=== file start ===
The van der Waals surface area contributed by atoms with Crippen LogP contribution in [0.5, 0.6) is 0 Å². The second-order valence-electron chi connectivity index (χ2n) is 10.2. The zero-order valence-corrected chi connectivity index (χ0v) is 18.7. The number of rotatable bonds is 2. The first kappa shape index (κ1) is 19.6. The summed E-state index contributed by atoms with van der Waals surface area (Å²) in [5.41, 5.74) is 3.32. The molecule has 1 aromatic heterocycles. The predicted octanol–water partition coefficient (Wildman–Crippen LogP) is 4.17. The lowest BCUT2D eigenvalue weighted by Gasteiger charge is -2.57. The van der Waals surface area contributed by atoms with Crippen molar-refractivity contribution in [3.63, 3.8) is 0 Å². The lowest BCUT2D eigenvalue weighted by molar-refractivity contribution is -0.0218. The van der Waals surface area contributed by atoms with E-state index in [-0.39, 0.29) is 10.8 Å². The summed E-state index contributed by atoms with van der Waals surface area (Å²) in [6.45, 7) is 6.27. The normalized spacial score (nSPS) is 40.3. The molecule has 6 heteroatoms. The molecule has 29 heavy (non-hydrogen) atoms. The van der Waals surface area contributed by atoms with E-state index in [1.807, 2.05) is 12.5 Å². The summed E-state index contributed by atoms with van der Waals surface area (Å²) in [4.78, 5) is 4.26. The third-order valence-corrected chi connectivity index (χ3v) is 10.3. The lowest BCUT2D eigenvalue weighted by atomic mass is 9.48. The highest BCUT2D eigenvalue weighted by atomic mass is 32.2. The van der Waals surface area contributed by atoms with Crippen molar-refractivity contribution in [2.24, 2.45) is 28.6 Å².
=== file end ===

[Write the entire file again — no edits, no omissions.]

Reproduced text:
The van der Waals surface area contributed by atoms with Crippen LogP contribution in [0.5, 0.6) is 0 Å². The second-order valence-electron chi connectivity index (χ2n) is 10.2. The zero-order valence-corrected chi connectivity index (χ0v) is 18.7. The number of rotatable bonds is 2. The first kappa shape index (κ1) is 19.6. The summed E-state index contributed by atoms with van der Waals surface area (Å²) in [5.41, 5.74) is 3.32. The molecule has 1 aromatic heterocycles. The predicted octanol–water partition coefficient (Wildman–Crippen LogP) is 4.17. The lowest BCUT2D eigenvalue weighted by Gasteiger charge is -2.57. The van der Waals surface area contributed by atoms with Crippen molar-refractivity contribution in [3.63, 3.8) is 0 Å². The lowest BCUT2D eigenvalue weighted by molar-refractivity contribution is -0.0218. The van der Waals surface area contributed by atoms with E-state index in [-0.39, 0.29) is 10.8 Å². The summed E-state index contributed by atoms with van der Waals surface area (Å²) in [6.45, 7) is 6.27. The normalized spacial score (nSPS) is 40.3. The molecule has 6 heteroatoms. The molecule has 29 heavy (non-hydrogen) atoms. The van der Waals surface area contributed by atoms with E-state index in [1.807, 2.05) is 12.5 Å². The summed E-state index contributed by atoms with van der Waals surface area (Å²) in [4.78, 5) is 4.26. The third-order valence-corrected chi connectivity index (χ3v) is 10.3. The lowest BCUT2D eigenvalue weighted by atomic mass is 9.48. The highest BCUT2D eigenvalue weighted by atomic mass is 32.2. The van der Waals surface area contributed by atoms with Crippen molar-refractivity contribution in [2.24, 2.45) is 28.6 Å².